President Muhammadu Buhari on Monday in Abuja met separately, behind closed doors, with the Speaker of the House of Representatives Yakubu Dogara and the Senate President Bukola Saraki.
The president first met with the Speaker before meeting the Senate President for about 40 minutes each.
It was gathered that the two meetings were part of efforts to address the seeming strain relationship between the Presidency and the National Assembly.
The meetings also discussed the progress reports on the 2017 budget proposal, Senate’s amendment of the Electoral Act and other national issues.
The two Presidential Aides for National Assembly Matters for the Senate and House of Representatives, Sen. Ita Enang and Kawu Sumaila, respectively, were earlier sighted going into the president’s office.
The Senate President and the Speaker, who both spoke to State House correspondents after the meetings, said they had “routine consultation’’ with the president.
Saraki said the relationship between the two arms of government was cordial.
He said, “The relationship is very cordial, you cannot examine (the National Assembly) by one or two issues. That is the point I’m making. You cannot examine (the relationship) based on NDDC or examine it based on EFCC.
“We have other issues like the Ministerial (names) we are going to work on and the amnesty we will soon work on. We have the budget that is more important, we have INEC, we have PIB, we have so many things and I think it is a mixture of all that that should guide us.
“So, don’t let us overheat the polity.’’
On the six months suspension of Sen. Ali Ndume by the Senate, Saraki said he had no power to recall him as being advocated by some individuals and groups.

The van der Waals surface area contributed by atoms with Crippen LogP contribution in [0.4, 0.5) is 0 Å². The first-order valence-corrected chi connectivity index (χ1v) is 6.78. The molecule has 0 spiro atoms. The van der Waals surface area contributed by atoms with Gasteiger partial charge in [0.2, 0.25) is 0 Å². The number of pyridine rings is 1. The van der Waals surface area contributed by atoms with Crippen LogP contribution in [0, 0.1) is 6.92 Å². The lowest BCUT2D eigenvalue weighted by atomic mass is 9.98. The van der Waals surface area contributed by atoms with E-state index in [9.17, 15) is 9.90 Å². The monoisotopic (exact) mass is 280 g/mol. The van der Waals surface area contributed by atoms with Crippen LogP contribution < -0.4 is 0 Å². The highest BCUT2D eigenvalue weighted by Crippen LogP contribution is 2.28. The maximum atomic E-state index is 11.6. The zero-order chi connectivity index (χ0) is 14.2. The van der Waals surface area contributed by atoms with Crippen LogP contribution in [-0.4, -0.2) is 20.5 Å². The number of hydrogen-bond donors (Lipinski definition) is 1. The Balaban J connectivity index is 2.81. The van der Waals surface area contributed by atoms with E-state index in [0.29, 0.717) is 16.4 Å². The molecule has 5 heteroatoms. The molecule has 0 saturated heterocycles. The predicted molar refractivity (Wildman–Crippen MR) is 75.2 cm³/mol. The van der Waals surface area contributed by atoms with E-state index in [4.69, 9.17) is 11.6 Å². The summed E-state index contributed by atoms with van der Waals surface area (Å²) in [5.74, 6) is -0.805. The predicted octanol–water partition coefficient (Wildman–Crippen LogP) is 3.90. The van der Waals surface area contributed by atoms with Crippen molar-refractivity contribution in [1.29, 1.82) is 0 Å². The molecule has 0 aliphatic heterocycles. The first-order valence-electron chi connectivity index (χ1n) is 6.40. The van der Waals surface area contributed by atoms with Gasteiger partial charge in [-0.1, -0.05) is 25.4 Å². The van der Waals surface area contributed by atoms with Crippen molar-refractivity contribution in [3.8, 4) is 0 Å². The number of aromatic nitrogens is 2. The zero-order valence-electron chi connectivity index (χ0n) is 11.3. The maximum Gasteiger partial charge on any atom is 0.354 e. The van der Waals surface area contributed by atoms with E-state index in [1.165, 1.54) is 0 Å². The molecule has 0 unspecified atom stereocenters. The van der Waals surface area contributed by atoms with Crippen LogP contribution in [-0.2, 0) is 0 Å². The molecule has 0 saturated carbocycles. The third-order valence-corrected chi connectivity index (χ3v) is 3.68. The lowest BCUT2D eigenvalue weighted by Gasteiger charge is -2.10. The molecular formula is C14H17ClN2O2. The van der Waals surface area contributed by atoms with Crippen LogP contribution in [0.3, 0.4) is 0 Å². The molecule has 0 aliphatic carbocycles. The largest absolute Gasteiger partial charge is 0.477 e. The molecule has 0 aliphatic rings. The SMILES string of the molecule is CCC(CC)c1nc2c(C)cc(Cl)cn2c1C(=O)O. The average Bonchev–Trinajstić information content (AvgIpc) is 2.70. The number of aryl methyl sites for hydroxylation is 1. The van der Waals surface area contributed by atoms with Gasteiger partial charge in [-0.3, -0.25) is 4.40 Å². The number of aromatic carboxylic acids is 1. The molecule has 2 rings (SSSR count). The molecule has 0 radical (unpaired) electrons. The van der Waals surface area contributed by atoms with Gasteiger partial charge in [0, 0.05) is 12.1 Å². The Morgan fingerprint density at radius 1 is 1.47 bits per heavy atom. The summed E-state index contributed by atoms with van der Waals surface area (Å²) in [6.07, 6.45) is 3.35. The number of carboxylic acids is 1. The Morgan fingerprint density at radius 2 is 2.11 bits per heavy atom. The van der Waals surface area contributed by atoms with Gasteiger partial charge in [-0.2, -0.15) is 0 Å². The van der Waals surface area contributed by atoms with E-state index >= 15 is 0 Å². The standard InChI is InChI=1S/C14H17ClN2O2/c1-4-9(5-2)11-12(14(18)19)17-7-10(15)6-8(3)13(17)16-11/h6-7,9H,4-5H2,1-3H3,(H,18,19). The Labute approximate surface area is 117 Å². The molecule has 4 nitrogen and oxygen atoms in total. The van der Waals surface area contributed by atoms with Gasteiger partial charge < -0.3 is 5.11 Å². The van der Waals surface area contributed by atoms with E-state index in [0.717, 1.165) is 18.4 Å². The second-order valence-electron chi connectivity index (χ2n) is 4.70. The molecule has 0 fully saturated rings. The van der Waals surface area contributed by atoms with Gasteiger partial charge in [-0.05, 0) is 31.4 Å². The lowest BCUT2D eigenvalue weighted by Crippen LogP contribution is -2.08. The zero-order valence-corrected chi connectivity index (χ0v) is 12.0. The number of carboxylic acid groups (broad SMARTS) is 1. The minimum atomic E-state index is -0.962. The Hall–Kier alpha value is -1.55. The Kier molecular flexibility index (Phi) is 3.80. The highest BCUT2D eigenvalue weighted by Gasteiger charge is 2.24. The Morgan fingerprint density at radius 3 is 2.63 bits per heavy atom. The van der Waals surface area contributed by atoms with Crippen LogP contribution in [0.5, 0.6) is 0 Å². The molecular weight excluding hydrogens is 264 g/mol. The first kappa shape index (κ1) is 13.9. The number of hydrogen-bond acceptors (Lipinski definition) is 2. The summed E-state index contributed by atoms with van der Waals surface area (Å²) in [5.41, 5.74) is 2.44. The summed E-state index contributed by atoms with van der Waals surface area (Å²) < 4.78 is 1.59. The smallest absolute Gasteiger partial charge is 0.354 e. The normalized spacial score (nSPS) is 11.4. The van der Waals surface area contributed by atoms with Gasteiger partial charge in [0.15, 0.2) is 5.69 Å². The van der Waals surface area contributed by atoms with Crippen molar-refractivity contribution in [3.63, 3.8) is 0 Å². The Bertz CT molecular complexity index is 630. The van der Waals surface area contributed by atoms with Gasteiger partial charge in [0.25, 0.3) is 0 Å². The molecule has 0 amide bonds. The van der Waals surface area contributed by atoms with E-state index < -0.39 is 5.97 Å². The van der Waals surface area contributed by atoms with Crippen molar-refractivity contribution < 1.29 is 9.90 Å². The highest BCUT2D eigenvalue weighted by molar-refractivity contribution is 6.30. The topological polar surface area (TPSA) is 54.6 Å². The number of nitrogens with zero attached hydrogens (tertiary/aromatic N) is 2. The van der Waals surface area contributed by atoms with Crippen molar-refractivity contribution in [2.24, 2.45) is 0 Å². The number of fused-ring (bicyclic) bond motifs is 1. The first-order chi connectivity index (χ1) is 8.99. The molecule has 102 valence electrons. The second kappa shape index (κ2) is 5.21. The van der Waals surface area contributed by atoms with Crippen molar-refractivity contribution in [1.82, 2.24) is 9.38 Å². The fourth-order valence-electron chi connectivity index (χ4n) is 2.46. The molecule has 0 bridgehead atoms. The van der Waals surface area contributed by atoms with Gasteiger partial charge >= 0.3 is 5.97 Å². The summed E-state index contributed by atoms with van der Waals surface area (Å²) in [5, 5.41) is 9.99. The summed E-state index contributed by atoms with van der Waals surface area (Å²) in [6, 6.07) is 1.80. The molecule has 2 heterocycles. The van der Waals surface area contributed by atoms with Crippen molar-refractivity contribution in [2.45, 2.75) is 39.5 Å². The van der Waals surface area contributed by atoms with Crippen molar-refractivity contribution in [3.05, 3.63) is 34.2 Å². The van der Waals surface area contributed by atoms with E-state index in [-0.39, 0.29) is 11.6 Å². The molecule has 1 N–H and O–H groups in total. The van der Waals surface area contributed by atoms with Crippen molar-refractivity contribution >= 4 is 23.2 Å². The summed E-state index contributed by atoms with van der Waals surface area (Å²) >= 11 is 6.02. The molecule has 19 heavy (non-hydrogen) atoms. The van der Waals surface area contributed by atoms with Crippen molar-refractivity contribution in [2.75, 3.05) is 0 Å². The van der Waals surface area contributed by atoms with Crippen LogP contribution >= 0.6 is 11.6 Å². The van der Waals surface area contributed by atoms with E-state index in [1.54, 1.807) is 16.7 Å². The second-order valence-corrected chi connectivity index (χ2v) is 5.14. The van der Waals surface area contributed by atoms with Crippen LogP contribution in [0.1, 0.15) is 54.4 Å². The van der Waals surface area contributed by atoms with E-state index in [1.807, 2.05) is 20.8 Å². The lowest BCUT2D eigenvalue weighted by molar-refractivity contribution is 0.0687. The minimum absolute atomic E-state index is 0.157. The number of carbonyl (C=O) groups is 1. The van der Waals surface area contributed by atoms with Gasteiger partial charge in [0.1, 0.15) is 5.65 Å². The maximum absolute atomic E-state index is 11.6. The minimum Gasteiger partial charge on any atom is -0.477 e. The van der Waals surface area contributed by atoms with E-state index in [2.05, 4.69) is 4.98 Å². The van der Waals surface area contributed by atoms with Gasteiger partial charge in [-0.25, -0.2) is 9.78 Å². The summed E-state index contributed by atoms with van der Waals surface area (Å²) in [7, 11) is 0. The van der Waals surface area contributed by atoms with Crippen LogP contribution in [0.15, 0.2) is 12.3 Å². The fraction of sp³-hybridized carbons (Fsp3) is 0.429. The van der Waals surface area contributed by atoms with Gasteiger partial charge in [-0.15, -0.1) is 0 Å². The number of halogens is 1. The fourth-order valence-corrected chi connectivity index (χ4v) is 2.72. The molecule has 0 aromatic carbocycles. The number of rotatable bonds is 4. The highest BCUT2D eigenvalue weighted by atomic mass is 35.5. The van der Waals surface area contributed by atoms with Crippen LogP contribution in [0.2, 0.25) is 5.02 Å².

Also speaking on the outcome of his meeting with the president, Dogara dismissed the assertion that he was in the Villa over crisis between the executive and the legislature.
He said, “It baffles me when people see you visit Mr President, the assumption out there is that something is going wrong. Nothing is wrong, it is just a routine consultation.
“You might look at it as crisis but I don’t look at it as crisis. You know I have always said this that as a government our value will be the problems we have solved.
“We can’t be remembered for avoiding or running away from problems. It is only when we provide solution to some of the things you refer to as crises and we look at them as opportunities to begin anew that people will now remember us for putting down enduring legacies.”
On the proposed protest against the recent activities at the National Assembly, Dogara said Nigerians were free to express their views peacefully
He said: “This is a democracy we are running and we have to open the space to civil society, to everyone who feels aggrieved to be able to air his grievances.
“So, if they have grievances against the institution of the legislature we will take it.’’